Direct mail company Scotts of Stow has successfully defended its use of a spoof form of marketing – despite the advertising watchdog having received 12 complaints about it.
The case concerned some of the company’s Original Gift Company brochures, whose cover was designed in the style of a newspaper front page and referred to the individual recipient in the headline text and the article.
The front page of one of the brochures stated: “XXXX has a gift for giving! Voted Kent’s best and most original giver of gifts, Mr X XXXX of [address] has the magic touch. His friends and neighbours agree they are always astonished at the quality and originality of the gifts he finds. Although Mr XXXX wasn’t available for comment at the time of going to press, he let slip to one of our reporters that when he needs presents with real impact, he shops with The Original Gift Company….”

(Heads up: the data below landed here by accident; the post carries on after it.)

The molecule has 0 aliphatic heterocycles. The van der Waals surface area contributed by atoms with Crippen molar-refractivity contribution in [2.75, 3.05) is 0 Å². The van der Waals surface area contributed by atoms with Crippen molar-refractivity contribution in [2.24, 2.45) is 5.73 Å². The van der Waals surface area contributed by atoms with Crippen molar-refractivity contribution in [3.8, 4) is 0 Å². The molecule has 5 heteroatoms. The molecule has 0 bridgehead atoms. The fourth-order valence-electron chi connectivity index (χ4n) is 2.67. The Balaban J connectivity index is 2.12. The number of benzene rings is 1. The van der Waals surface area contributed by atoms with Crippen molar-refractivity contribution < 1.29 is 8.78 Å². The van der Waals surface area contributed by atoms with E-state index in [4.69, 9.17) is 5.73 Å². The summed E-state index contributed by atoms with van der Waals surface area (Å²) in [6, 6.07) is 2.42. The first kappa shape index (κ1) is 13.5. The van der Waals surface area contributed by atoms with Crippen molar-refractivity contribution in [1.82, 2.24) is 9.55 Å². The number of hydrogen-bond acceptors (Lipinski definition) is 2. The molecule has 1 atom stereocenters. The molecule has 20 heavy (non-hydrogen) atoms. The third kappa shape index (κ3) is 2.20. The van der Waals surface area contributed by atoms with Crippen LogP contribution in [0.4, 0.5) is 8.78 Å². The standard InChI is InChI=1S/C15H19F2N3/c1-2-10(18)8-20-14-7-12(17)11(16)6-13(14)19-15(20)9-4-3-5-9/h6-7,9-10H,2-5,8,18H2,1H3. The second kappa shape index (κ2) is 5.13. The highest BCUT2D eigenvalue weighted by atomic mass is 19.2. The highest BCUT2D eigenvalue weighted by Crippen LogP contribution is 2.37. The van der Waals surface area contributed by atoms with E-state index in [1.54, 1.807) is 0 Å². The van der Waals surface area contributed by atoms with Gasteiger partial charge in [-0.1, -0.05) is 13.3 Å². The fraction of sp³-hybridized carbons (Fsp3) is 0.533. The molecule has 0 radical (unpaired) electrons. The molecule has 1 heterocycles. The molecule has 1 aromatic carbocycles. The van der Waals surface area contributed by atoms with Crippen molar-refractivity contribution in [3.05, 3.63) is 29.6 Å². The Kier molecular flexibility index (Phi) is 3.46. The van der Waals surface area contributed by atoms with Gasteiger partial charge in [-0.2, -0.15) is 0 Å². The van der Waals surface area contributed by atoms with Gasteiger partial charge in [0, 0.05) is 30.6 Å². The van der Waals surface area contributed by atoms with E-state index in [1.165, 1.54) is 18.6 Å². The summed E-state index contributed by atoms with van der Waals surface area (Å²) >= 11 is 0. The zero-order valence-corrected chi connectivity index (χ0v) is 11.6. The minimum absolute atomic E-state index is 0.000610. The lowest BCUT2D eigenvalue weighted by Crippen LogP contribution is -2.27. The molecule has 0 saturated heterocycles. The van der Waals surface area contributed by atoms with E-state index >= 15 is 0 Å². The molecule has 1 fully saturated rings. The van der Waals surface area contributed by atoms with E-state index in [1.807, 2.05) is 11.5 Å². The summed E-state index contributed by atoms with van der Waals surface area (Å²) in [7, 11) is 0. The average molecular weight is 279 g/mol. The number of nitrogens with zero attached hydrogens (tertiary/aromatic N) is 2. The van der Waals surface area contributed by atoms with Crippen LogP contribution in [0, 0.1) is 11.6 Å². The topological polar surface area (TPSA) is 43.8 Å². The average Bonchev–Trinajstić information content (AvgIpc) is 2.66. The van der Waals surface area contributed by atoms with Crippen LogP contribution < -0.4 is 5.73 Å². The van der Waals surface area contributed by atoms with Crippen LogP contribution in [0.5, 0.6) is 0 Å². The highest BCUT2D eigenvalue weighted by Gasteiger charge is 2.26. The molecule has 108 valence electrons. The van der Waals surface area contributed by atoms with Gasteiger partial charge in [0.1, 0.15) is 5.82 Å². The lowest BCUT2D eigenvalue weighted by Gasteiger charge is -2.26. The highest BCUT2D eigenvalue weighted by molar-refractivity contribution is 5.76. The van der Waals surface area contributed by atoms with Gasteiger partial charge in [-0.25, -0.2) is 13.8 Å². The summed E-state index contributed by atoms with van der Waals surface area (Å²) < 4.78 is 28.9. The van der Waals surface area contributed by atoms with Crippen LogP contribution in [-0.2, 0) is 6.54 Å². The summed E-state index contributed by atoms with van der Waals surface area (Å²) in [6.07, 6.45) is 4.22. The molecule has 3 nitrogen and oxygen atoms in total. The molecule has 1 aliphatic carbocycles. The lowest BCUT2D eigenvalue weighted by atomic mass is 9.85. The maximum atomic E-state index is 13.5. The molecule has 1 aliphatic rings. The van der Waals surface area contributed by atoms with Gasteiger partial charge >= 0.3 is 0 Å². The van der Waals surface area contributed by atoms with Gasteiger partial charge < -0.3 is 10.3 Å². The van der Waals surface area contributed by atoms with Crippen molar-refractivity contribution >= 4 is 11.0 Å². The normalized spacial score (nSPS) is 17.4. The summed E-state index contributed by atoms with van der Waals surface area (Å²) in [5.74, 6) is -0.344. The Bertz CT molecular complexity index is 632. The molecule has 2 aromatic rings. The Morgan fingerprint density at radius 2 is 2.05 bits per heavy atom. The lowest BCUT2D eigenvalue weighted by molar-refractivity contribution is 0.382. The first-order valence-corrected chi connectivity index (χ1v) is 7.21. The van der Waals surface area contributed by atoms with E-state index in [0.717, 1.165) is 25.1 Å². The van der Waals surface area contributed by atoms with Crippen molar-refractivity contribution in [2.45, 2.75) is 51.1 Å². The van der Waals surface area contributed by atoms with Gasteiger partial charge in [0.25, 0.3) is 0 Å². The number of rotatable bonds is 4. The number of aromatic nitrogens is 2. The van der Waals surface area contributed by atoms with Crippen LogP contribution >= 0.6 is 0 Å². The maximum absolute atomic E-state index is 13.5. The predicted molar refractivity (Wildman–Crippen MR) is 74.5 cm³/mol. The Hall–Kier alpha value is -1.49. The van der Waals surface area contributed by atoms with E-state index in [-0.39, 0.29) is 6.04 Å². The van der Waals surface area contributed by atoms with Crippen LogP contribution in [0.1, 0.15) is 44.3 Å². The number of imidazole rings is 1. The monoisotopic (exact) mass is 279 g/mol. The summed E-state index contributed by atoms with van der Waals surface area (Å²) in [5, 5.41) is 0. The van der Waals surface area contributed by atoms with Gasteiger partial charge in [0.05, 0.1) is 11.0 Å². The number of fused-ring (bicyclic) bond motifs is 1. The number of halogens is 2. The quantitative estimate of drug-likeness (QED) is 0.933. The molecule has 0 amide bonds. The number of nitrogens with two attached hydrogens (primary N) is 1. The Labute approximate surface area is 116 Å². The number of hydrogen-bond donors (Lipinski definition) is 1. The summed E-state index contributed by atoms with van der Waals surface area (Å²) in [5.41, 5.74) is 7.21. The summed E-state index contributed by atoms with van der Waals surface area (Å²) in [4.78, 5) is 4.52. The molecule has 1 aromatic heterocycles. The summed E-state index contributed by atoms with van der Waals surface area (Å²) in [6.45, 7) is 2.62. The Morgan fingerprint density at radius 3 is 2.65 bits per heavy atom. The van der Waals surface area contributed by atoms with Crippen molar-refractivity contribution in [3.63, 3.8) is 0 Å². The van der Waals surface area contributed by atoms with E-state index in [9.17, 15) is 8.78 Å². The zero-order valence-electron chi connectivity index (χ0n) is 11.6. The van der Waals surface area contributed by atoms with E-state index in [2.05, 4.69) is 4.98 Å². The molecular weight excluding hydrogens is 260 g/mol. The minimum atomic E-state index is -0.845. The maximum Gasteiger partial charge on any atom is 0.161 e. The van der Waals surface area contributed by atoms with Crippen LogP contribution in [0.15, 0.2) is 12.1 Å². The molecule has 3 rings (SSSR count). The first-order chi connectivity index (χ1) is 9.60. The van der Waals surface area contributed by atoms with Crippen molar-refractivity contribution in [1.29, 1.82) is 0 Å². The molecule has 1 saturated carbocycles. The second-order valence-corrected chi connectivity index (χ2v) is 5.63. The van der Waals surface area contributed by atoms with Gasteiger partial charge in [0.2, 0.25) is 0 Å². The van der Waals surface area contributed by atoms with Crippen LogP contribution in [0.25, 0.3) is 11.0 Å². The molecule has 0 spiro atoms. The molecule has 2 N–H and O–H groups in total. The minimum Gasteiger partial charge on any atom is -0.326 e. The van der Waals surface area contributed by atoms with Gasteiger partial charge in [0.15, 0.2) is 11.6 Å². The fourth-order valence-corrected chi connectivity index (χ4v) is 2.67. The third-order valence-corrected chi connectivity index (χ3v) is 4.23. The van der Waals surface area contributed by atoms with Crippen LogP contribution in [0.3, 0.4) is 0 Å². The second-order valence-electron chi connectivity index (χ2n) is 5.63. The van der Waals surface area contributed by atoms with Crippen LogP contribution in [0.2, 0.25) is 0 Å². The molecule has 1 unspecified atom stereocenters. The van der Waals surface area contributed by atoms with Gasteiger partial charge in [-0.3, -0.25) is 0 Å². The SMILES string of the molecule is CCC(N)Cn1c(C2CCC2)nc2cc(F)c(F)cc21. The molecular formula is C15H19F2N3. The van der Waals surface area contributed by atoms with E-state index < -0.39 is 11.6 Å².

Text inside the brochure said: “… I do hope that our ‘spoof’ front cover has brought a smile to your face and not a frown. As one of our most valued customers, we thought it would be a bit of fun to cast you as the ‘Star’ of this, our latest catalogue … Don’t worry though, your generosity and your talent for selecting original gifts will remain a secret with us. This is the only copy of our catalogue that bears your name and elements of your address on the cover! …”
Some recipients of the brochures complained to the Advertising Standards Authority about the appearance of their name and address on the front cover, pointing out that none of the statements had actually been made by them.
But the authority dismissed all the complaints. It said that because the brochure was headed “The Original Gift Company NEWS … and Catalogue” it was clear that it was marketing material, and the thinking behind the personalised marketing approach was explained inside.
It also said that each spoof article was meant for one recipient only and that therefore the recipient had not been unfairly portrayed. The brochure was also unlikely to cause widespread offence.